The coronavirus may be able to spread from a pregnant person to their fetus, suggests a case study published in Nature Communications. Tests of placental samples from this case study are consistent with transmission in the womb, physician and study author Daniele DeLuca at the Antoine Béclère hospital in Paris told the Guardian. DeLuca said he suspects this isn’t the first such case, but this is the first time it has been confirmed that coronavirus was transmitted in the womb. The baby who tested positive for covid-19 developed brain inflammation a few days after birth, but he and his mother have both since recovered. The study builds on earlier, more preliminary evidence that the coronavirus can be spread via the placenta.
The worldwide death toll has passed 574,000. The number of confirmed cases is more than 13.1 million, according to the map and dashboard from Johns Hopkins University, though the true number of cases will be much higher.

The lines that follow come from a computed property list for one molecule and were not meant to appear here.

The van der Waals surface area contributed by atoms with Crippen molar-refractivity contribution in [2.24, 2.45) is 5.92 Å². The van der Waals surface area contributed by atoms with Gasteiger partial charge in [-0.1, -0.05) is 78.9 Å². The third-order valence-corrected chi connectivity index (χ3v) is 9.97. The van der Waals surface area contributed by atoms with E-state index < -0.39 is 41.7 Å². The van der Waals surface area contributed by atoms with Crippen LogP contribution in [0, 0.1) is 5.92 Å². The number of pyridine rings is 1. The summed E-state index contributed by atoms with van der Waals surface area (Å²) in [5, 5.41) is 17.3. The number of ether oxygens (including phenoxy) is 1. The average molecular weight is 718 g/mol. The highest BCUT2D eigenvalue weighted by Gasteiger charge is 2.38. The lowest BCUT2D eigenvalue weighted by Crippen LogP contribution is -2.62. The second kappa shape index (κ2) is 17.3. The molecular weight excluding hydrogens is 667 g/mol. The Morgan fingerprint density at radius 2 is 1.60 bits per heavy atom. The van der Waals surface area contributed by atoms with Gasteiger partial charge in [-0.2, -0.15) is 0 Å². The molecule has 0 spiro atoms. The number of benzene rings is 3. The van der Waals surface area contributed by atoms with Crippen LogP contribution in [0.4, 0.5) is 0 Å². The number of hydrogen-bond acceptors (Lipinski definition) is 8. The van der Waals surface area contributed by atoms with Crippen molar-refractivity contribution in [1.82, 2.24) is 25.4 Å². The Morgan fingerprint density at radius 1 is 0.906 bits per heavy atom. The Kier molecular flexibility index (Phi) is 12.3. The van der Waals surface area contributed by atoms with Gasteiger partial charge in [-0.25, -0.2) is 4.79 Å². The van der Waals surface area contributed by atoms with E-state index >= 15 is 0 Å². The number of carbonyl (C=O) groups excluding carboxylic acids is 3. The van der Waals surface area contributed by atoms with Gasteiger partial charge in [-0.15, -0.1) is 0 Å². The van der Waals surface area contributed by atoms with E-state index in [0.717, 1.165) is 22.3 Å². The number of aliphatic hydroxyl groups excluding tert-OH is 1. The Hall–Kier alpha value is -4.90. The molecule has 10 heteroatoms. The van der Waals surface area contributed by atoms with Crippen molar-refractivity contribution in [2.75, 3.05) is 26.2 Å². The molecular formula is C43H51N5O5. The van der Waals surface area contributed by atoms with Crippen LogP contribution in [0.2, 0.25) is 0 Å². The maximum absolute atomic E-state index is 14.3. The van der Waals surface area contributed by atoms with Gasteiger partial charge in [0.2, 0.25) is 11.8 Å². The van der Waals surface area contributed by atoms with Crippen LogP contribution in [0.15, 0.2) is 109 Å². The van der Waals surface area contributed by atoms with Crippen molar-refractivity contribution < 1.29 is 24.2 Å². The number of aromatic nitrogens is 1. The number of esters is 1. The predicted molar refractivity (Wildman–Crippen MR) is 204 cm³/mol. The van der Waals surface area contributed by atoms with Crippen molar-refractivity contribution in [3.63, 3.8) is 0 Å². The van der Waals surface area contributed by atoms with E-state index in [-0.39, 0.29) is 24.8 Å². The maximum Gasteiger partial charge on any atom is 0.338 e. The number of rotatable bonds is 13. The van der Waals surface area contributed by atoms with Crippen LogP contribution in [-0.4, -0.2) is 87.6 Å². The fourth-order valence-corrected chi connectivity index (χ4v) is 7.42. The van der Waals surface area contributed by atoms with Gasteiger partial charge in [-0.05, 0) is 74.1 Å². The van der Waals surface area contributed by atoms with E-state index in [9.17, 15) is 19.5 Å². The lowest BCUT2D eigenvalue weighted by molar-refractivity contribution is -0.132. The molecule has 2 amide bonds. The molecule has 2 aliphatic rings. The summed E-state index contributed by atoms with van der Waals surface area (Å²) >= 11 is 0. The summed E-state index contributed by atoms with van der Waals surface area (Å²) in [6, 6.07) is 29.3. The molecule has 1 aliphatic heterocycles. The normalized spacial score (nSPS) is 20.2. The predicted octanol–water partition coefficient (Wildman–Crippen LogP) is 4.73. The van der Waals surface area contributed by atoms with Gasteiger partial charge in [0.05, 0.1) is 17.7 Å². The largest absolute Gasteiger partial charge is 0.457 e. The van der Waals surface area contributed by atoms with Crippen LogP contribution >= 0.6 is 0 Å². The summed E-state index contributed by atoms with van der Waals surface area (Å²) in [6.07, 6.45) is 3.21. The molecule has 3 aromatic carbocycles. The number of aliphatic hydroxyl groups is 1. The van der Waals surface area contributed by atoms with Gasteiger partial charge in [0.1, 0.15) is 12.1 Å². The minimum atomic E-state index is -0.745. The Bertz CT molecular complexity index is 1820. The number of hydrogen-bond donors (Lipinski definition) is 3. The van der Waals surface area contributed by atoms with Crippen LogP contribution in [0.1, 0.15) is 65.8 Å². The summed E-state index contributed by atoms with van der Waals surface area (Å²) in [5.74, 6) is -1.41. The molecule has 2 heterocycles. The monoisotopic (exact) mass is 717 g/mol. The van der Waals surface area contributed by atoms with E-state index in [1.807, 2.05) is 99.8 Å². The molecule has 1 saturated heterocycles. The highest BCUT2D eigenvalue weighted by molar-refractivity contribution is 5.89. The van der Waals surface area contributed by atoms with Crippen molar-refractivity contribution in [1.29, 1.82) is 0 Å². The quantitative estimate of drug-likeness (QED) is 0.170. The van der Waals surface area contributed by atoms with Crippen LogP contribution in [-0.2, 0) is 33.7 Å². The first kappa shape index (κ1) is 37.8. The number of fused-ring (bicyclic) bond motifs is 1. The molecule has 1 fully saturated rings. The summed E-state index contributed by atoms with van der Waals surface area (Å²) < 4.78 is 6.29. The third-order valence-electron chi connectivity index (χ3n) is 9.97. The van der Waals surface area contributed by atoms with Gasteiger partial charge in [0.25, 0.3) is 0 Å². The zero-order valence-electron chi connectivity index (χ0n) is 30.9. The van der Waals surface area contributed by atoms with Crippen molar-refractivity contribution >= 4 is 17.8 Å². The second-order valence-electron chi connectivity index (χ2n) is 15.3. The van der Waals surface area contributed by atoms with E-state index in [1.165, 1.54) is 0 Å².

Latest on coronavirus from New Scientist
Second wave in winter: A bad winter could bring a second wave of coronavirus infections that leads to around 120,000 deaths in UK hospitals, twice as many as the first wave, according to an estimate of a reasonable worst-case scenario.
How drug cartels get around lockdowns: Like most other industries, the illegal drug trade has been affected by the covid-19 pandemic, but it hasn’t stopped cartels from finding ways around national shutdowns and anti-narcotics police operations.
The pandemic’s impact on other diseases: The effect of the coronavirus pandemic on healthcare for tuberculosis, malaria and HIV could lead to deaths on a scale similar to those from covid-19 in some parts of the world, a new analysis finds.
Essential information about coronavirus
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What to read, watch and listen to about coronavirus
Humans of COVID-19 is a project highlighting the experiences of key workers on the frontline in the fight against coronavirus in the UK, through social media.